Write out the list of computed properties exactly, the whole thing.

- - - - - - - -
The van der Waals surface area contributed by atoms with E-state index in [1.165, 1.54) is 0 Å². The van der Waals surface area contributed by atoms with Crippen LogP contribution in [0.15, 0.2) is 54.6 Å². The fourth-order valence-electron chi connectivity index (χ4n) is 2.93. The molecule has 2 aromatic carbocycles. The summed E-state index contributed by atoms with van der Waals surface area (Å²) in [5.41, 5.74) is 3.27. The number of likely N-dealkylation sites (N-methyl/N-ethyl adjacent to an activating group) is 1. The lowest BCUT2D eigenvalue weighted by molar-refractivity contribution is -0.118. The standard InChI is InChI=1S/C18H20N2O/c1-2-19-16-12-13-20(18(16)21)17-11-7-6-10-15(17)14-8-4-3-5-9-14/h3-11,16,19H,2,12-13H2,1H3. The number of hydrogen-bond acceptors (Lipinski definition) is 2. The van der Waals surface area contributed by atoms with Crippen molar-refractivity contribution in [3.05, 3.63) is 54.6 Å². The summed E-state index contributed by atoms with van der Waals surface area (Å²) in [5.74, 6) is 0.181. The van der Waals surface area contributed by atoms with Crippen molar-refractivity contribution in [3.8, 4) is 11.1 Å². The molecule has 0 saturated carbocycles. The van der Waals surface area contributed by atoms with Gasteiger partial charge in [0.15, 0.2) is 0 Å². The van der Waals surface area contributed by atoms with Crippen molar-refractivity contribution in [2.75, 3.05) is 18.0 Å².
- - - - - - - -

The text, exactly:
The van der Waals surface area contributed by atoms with E-state index in [1.165, 1.54) is 0 Å². The van der Waals surface area contributed by atoms with Crippen LogP contribution in [0.15, 0.2) is 54.6 Å². The fourth-order valence-electron chi connectivity index (χ4n) is 2.93. The molecule has 2 aromatic carbocycles. The summed E-state index contributed by atoms with van der Waals surface area (Å²) in [5.41, 5.74) is 3.27. The number of likely N-dealkylation sites (N-methyl/N-ethyl adjacent to an activating group) is 1. The lowest BCUT2D eigenvalue weighted by molar-refractivity contribution is -0.118. The standard InChI is InChI=1S/C18H20N2O/c1-2-19-16-12-13-20(18(16)21)17-11-7-6-10-15(17)14-8-4-3-5-9-14/h3-11,16,19H,2,12-13H2,1H3. The number of hydrogen-bond acceptors (Lipinski definition) is 2. The van der Waals surface area contributed by atoms with Crippen molar-refractivity contribution in [3.05, 3.63) is 54.6 Å². The summed E-state index contributed by atoms with van der Waals surface area (Å²) in [5.74, 6) is 0.181. The van der Waals surface area contributed by atoms with Crippen molar-refractivity contribution in [3.8, 4) is 11.1 Å². The molecule has 0 saturated carbocycles. The van der Waals surface area contributed by atoms with Gasteiger partial charge in [0.15, 0.2) is 0 Å². The van der Waals surface area contributed by atoms with Crippen molar-refractivity contribution in [2.75, 3.05) is 18.0 Å².